The first shots of the mainstream electric car war are still ringing in investors' ears after the widely publicized and highly-anticipated unveiling of the Tesla Motors (NASDAQ: TSLA) Model 3. The ultimate victor(s) will likely take years to determine, but the first battle of this war looks to be between the Model 3 and General Motors' (NYSE: GM) Bolt EV.
It's still very early to predict how the electric car market will ultimately play out, but here's a head-to-head comparison of TSLA and GM as they stand today in three critical areas: the cars, the businesses and the stocks.
Clearly, consumers and the market are impressed by the Model 3. But how does the car itself stack up against the Bolt?
In terms of pricing, both are intended to be affordable to the average car buyer, but initial price estimates can be tricky. Elon Musk has always said that the Model 3 will start at $35,000, and so far, he is sticking to his guns. The Bolt, on the other hand, will reportedly be starting at $37,500.
While the bolt comes loaded with lots of cool standard features, Model 3 buyers will likely have to pay up for upgrades. Sure, a bare-bones Model 3 could go for $35,000 but Musk says that the average price will likely be around $42,000.
Another key metric will be the range of the battery-powered cars. Once again, preliminary estimates can be unreliable, but GM is currently calling for "more than 200 miles" for the Bolt on full charge, while TSLA is saying at least 215 miles.
In terms of performance, the Model 3 reportedly can accelerate from 0 to 60 in under 6.0 seconds, while the Bolt reportedly does it in under 7.0 seconds.
Finally, when it comes to standard features, the Model 3 has a 15-inch floating display in the center dash. It also has TSLA's semi-autonomous driving system, Autopilot, but activating it costs extra.
The Bolt has a 10.2 inch infotainment screen, rear camera mirror with 80-degree digital view, low-energy Bluetooth that allows the Bolt to automatically pair with the driver's phone within 100 feet, and built-in 4G LTE Wi-Fi.
Although design is certainly a subjective area, Mashable performed an in-depth comparison of the Model 3 and the Bolt and declared the Bolt superior in terms of price, technology, design and delivery date and the Model 3 superior on performance and driving range.
Unfortunately, for GM, perception can be reality when it comes to the popularity of a product. In my opinion, the overwhelming positive reaction to the Model 3 unveiling likely means that, even if the Bolt is a better vehicle, the Model 3 will likely win the majority of the early electric market, at least in the first few years. First impressions are critical and TSLA has made sure to make a very positive one with the Model 3.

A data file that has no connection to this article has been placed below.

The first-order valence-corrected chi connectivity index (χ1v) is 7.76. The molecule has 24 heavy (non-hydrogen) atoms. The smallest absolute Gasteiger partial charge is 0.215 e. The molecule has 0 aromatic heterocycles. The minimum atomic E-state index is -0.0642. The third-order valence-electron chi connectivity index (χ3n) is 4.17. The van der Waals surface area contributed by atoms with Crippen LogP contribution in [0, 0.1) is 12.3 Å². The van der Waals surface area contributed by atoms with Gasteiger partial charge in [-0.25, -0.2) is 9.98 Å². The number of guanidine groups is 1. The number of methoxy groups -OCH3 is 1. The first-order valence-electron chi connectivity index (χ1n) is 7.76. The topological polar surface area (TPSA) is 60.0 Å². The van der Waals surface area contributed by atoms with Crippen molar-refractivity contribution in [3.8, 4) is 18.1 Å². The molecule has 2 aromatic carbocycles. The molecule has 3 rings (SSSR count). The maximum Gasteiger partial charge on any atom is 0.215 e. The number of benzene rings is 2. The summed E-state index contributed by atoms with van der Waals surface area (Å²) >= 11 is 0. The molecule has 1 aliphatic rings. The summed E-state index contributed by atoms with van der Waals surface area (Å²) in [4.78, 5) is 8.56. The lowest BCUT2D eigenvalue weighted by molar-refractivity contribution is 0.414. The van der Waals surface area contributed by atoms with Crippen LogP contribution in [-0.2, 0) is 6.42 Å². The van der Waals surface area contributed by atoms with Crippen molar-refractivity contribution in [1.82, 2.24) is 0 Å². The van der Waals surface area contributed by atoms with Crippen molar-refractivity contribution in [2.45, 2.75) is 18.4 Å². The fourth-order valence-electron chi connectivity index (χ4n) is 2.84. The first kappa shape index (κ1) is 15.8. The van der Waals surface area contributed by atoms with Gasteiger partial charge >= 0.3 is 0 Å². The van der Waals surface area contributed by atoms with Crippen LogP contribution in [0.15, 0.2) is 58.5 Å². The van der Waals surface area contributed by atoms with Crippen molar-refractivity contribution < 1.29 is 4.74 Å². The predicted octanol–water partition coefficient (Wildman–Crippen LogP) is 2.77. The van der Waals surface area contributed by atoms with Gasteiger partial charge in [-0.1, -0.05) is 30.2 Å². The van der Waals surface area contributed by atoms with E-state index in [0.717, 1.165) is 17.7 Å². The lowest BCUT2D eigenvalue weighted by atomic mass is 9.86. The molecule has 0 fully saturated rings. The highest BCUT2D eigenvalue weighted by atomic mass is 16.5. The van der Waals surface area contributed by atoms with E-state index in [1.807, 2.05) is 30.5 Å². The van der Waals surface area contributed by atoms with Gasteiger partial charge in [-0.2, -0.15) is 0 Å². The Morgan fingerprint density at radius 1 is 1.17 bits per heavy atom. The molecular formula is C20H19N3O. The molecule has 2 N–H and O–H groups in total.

Clearly, the Model 3 and the Bolt will each have a lot to offer. In terms of the companies themselves, the war of reputation will be critical.
For TSLA, the biggest advantage the company has over GM is its trendy reputation. TSLA cars are cool now the same way the iPhone was cool when it first came out. TSLA will likely try to emulate the success of the iPhone and avoid becoming a "flavor of the month" brand.
Up to this point, there's a reason why TSLA has a reputation for luxury and exclusivity: it has been a luxury brand. However, when any luxury brand begins to offer lower-end products, they run the risk of tarnishing their brand's reputation. Just ask Coach (NYSE: COH).
Another major problem that TSLA faces is scale. TSLA bulls salivate over the company's goal of ramping from producing 50,000 vehicles in 2015 to 500,000 vehicles by 2020. However, that kind of scaling comes at a heavy price and a million possible problems. Sure, maybe TSLA pulls it off flawlessly, but GM's already there.
At the very least, TSLA shareholders should certainly be concerned about the company's track record of missing deadlines and underestimating costs.
TSLA's original estimate for Model X shipment was 2013. As time passed, that deadline was bumped back to late 2014 then Q2 2015. Not surprisingly, when Q2 2015 rolled around, TSLA announced one final delay before the car finally began shipping in late 2015. TSLA shipped just over 50,000 automobiles last year. If the company had that much of a problem shipping that number of cars on time, how is it going to handle the half a million vehicles it plans to ship per year by 2020?
The best indication of a company's future performance is its past performance. In my opinion, TSLA's Model 3 rollout will likely hit some bumps in the road at some point based on the issues the company had with the Model X rollout. Normally, when a company attempts to up production by 900% in five years, you would expect some problems at some point(s) along the way. However, at TSLA's current share price, the market may have little patience for setbacks.